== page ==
Drax&Gamora2Ah, finally. After it was dropped for the movie, animated Drax regains his “The Destroyer” sub-title. Yay! Like Gamora, this also marks Drax’s third Minimate. Drax’s design is a good deal closer to his movie appearance (specifically his Ravager gear) than Gamora’s. His tattoos are a bit simpler, and he’s straight grey rather than greyish green, but the overall look is pretty much the same. Drax makes use of three add-on pieces. His waist cap is a standard piece, which just gives him a little extra bulk. The gauntlets appear to be new pieces (I could be wrong on that), and they work quite nicely for Drax’s design. Drax’s paintwork is pretty solid. Once again, he’s a bit more simplistic than other recent ‘mates, but he looks really sharp. I especially like the tattoos, and I really appreciate the angry expression on his face. Drax includes a pair of knives (taken from the movie version).


After pretty much totally missing Series 1.5, I stumbled across this pair while looking for a pair of flip-flops at a nearby Walgreens. I know, I was in a Walgreens for something other than action figures! The shock! I figured I might as well pick them up to complete the set I started with Series 1. If I’m honest, potted Groot is what really sold me on this set. That being said, I find both Gamora and Drax to be high quality ‘mates, probably better than their movie versions.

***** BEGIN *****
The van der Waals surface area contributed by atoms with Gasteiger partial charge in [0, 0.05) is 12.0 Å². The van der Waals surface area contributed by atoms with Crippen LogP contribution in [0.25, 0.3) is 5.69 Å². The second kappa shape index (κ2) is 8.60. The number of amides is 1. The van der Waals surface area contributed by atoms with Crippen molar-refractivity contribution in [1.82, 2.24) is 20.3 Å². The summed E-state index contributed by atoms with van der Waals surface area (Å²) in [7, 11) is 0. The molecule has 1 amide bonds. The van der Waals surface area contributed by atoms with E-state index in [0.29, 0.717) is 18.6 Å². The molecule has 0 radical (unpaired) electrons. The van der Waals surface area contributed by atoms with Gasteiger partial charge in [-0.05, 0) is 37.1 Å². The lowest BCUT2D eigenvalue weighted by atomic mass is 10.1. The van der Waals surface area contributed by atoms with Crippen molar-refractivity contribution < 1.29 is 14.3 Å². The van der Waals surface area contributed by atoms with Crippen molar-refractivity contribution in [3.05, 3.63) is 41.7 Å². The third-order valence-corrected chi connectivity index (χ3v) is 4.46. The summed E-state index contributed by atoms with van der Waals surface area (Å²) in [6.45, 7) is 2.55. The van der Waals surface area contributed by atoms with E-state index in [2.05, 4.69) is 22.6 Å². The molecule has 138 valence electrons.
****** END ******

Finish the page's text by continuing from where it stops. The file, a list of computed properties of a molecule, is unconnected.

#0997: Captain Phasma




With the dust very definitely settled from The Force Awakens, it does seem that people went a little crazy over Captain Phasma. She was a perfectly entertaining character, and she definitely had a cool design, but there wasn’t much more than that. Which definitely upset some people. I had no real expectations, so I wasn’t let down. I would like to see more of her in the next one, though (especially after catching up on Game of Thrones and finding out just how awesome Gwendoline Christie can be), so here’s hoping. Phasma’s gotten at least one figure in each of The Force Awakens’ many lines, with the latest being from the smaller Black Series line-up.